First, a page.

It has been a long time since the two parties worked together on something this big. A change in the way Washington does business before the cameras on February 25th would be refreshing.


John Feehery, Pundits Blog contributor, said:

Is this a summit or a show trial?  Health care is dead and the democrats killed it.  As republicans have been saying for quite some time, the president needs to scrap the current plan and go back to the drawing board.


Damon N. Spiegel, entrepreneur and writer, said

This is nothing more than a weak attempt at a political setup! If Republicans do not accept this deceptive invitation, Democrats know that the public will condemn Republicans for being responsible for the collapse of an already sickly and deficient healthcare bill. If Republicans accept, this will turn into a debate; the questions and moderation of the event will be so heavily slanted toward the Democrats that Republicans will be mowed down. A perfect catch-22!

If the Democrats and Obama wanted to wisely engineer a successful healthcare bill for the people, they would simply start from scratch and focus on some of the issues that caused healthcare to be so expensive in the United States. I would suggest: standardizing reimbursement rules across the insurance industry. Increasing funds and mandating the implementation of electronic medical records and personal health records. Start with two items that will easily build consensus and lower cost —not $1.2 trillion. Once those are implemented and costs are lowered, then approach other solutions that won't bankrupt the country!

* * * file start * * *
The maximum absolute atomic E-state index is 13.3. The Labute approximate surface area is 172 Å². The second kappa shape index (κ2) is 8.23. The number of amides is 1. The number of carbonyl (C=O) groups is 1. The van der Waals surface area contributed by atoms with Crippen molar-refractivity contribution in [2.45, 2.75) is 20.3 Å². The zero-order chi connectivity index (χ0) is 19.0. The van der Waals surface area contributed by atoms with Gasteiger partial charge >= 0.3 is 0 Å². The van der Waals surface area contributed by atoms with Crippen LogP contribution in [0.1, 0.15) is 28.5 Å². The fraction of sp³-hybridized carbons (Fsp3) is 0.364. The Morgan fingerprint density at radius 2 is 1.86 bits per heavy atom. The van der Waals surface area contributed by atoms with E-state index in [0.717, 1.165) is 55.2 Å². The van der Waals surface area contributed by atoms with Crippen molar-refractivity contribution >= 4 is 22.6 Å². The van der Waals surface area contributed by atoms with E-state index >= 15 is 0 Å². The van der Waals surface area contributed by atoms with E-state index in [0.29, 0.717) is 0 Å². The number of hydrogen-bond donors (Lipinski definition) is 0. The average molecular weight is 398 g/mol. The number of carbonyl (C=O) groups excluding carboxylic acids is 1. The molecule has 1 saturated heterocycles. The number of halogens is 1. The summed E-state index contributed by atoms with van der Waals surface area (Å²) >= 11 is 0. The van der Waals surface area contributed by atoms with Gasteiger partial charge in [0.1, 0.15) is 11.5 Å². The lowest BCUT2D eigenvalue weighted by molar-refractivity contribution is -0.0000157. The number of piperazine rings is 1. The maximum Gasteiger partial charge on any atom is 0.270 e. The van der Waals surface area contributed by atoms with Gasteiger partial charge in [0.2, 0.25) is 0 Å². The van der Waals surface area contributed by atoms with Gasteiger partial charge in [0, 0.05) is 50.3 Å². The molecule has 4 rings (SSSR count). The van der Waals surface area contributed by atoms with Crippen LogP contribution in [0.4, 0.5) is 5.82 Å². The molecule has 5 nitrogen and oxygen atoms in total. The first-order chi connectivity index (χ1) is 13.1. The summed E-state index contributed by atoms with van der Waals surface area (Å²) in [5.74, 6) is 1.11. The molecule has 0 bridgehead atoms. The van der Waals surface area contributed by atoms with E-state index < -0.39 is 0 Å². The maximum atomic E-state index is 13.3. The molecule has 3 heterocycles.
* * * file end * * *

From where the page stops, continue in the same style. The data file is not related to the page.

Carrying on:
Larry J. Sabato, director of the Center for Politics at the University of Virginia, said:

At this point, how could it hurt? The window has probably closed on ‘big’ health care reform—and there will be books written about how Democrats let that slip away with all the advantages they had in 2009. But some incremental steps on items that have some bipartisan support (such as insurance reform) may be possible. It could be structured as a win-win for both parties. President Obama could salvage something for one of his top priorities, while Republicans could take credit for slaying the dragon while demonstrating they are not simply the ‘Party of No’.


Alan Abramowitz, professor of political science at Emory University, said:

There is no hope of Republican cooperation on health care reform.  The only goal of GOP leaders is to block Democratic health care legislation by any means necessary.  The invitation is meant to embarrass them and energize Democrats.  In the aftermath of President's recent televised meeting with Republican leaders which clearly worked to his advantage, my prediction is that no prominent Republicans will attend the health care summit.


Peter Navarro, professor of economics and public policy at UC-Irvine, said:

So what’s the TV show going to be called — "The Biggest Loser"? If the Republicans even show, their best strategy will be to sabotage the president’s teleprompter. No momentum. Just a cacophony.


Ron Walters, professor of government and politics at the University of Maryland, said:

 
I think this summit puts Republicans "between a rock and a hard place," in this sense: The "rock" is that if the summit is structured to invite their participation and they refuse to do so, as has been their political strategy, then they appear publicly to be even more obstructionist and, as such, violate the wishes of independent voters (and perhaps others) to seek solutions to the problems Americans face at the moment. The "hard place" is that if they appear to be cooperating with the Obama administration on elements of the heathcare bill, they run afoul of the Tea Partiers who just met in convention and mostly rejected Obama's health initiative out of hand. As seasoned politicians who do not want to be set up, I expect them to go to the meeting with a set of proposals, honed to appeal to conservatives and other constituencies in their party and if they are not received favorably, they charge Obama with being untruthful in his protestations of being bipartisan and the summit as a tactical sham.